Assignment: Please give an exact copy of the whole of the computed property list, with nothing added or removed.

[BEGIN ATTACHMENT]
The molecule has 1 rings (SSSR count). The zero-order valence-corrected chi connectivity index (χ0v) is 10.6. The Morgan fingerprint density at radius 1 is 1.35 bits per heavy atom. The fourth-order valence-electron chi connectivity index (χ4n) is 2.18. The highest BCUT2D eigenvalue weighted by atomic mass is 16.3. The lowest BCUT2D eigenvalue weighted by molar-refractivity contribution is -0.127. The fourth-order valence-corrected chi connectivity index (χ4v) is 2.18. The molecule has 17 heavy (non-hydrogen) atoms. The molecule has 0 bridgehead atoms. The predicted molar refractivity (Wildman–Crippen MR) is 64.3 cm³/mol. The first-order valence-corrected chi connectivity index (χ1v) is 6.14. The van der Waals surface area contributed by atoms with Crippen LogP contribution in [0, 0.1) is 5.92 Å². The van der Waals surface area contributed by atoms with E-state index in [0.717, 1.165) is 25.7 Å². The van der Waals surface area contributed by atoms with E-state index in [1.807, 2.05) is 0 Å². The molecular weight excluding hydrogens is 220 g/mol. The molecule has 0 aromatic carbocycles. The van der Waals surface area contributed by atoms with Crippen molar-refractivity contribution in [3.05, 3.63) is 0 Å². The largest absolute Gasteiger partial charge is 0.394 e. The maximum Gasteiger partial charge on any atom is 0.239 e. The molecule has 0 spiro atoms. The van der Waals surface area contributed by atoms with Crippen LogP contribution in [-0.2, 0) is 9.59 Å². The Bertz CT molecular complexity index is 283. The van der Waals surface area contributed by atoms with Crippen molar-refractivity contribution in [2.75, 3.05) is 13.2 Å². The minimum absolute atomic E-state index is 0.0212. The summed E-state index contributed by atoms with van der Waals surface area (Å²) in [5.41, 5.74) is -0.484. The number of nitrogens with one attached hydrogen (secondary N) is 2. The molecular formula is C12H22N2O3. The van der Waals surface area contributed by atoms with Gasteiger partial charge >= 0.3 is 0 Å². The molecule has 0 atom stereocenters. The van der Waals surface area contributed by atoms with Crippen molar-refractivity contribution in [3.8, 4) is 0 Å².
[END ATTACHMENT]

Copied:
The molecule has 1 rings (SSSR count). The zero-order valence-corrected chi connectivity index (χ0v) is 10.6. The Morgan fingerprint density at radius 1 is 1.35 bits per heavy atom. The fourth-order valence-electron chi connectivity index (χ4n) is 2.18. The highest BCUT2D eigenvalue weighted by atomic mass is 16.3. The lowest BCUT2D eigenvalue weighted by molar-refractivity contribution is -0.127. The fourth-order valence-corrected chi connectivity index (χ4v) is 2.18. The molecule has 17 heavy (non-hydrogen) atoms. The molecule has 0 bridgehead atoms. The predicted molar refractivity (Wildman–Crippen MR) is 64.3 cm³/mol. The first-order valence-corrected chi connectivity index (χ1v) is 6.14. The van der Waals surface area contributed by atoms with Crippen LogP contribution in [0, 0.1) is 5.92 Å². The van der Waals surface area contributed by atoms with E-state index in [0.717, 1.165) is 25.7 Å². The van der Waals surface area contributed by atoms with E-state index in [1.807, 2.05) is 0 Å². The molecular weight excluding hydrogens is 220 g/mol. The molecule has 0 aromatic carbocycles. The van der Waals surface area contributed by atoms with Crippen molar-refractivity contribution in [3.05, 3.63) is 0 Å². The largest absolute Gasteiger partial charge is 0.394 e. The maximum Gasteiger partial charge on any atom is 0.239 e. The molecule has 0 spiro atoms. The van der Waals surface area contributed by atoms with Crippen LogP contribution in [-0.2, 0) is 9.59 Å². The Bertz CT molecular complexity index is 283. The van der Waals surface area contributed by atoms with Crippen molar-refractivity contribution in [2.75, 3.05) is 13.2 Å². The minimum absolute atomic E-state index is 0.0212. The summed E-state index contributed by atoms with van der Waals surface area (Å²) in [5.41, 5.74) is -0.484. The number of nitrogens with one attached hydrogen (secondary N) is 2. The molecular formula is C12H22N2O3. The van der Waals surface area contributed by atoms with Gasteiger partial charge >= 0.3 is 0 Å². The molecule has 0 atom stereocenters. The van der Waals surface area contributed by atoms with Crippen molar-refractivity contribution in [3.8, 4) is 0 Å².